Neutrinos are ubiquitous elementary particles that interact only very weakly with normal matter. Therefore, they usually penetrate it unhindered and are therefore also called ghost particles. Nevertheless, neutrinos play a predominant role in the early universe. In order to fully explain how our universe evolved, we need above all to know their mass. But so far, it has not been possible to determine this mass.
The international Project 8 collaboration wants to change this with its new experiment. For the first time, Project 8 is using a completely new technology to determine the neutrino mass, the so-called “Cyclotron Radiation Emission Spectroscopy” — CRES for short. In a recent publication in the journal Physical Review Letters, the Project 8 collaboration has now been able to show that the CRES method is indeed suitable for determining the neutrino mass and has already set an upper limit for this fundamental quantity in a first measurement — an important milestone has thus been reached. From Johannes Gutenberg University Mainz (JGU), the research groups of Prof. Dr. Martin Fertl and Prof. Dr. Sebastian Böser are involved, both researchers at the Cluster of Excellence PRISMA+. Dr. Christine Claessens, former PhD student of Sebastian Böser and now postdoc at the University of Washington in Seattle (USA), made a crucial contribution to the current publication as part of her PhD thesis.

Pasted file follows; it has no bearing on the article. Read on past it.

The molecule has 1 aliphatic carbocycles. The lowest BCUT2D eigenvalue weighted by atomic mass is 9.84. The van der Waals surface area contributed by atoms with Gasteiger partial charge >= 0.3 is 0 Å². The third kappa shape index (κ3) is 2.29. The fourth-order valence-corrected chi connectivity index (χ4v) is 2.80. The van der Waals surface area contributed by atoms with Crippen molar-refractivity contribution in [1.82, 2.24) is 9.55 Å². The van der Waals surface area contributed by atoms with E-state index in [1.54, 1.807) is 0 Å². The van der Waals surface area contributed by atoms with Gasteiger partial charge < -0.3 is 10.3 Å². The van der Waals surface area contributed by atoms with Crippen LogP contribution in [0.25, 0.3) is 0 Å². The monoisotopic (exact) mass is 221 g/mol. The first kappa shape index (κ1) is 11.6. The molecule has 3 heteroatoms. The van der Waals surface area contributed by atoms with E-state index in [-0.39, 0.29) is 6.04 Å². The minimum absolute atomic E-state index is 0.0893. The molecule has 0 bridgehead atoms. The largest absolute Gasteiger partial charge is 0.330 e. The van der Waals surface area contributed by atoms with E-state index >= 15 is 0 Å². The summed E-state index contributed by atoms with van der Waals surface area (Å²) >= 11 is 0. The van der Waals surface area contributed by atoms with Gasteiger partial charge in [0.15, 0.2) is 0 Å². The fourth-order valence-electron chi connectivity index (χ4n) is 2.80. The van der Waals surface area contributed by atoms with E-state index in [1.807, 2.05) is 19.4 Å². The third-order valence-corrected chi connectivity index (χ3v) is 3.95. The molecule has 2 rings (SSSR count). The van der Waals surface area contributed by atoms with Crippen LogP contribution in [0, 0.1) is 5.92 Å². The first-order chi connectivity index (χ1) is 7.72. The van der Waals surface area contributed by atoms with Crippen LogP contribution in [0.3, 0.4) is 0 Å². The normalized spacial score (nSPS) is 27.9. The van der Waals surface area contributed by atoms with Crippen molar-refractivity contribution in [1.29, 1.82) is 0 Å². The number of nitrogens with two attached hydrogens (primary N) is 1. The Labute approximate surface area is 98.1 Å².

Electrons as the key to neutrino mass
The Project 8 experiment uses the beta decay of radioactive tritium to track neutrino mass. Tritium is a heavy relative of hydrogen — a so-called isotope. It is unstable and consists of one proton and two neutrons. By converting one of these neutrons into a proton, tritium decays to helium while emitting an electron and an antineutrino. “And here’s the kicker,” says Martin Fertl. “Since neutrinos and their antiparticles have no electric charge, they are very difficult to detect. Therefore, we don’t even try to detect them. Instead, we…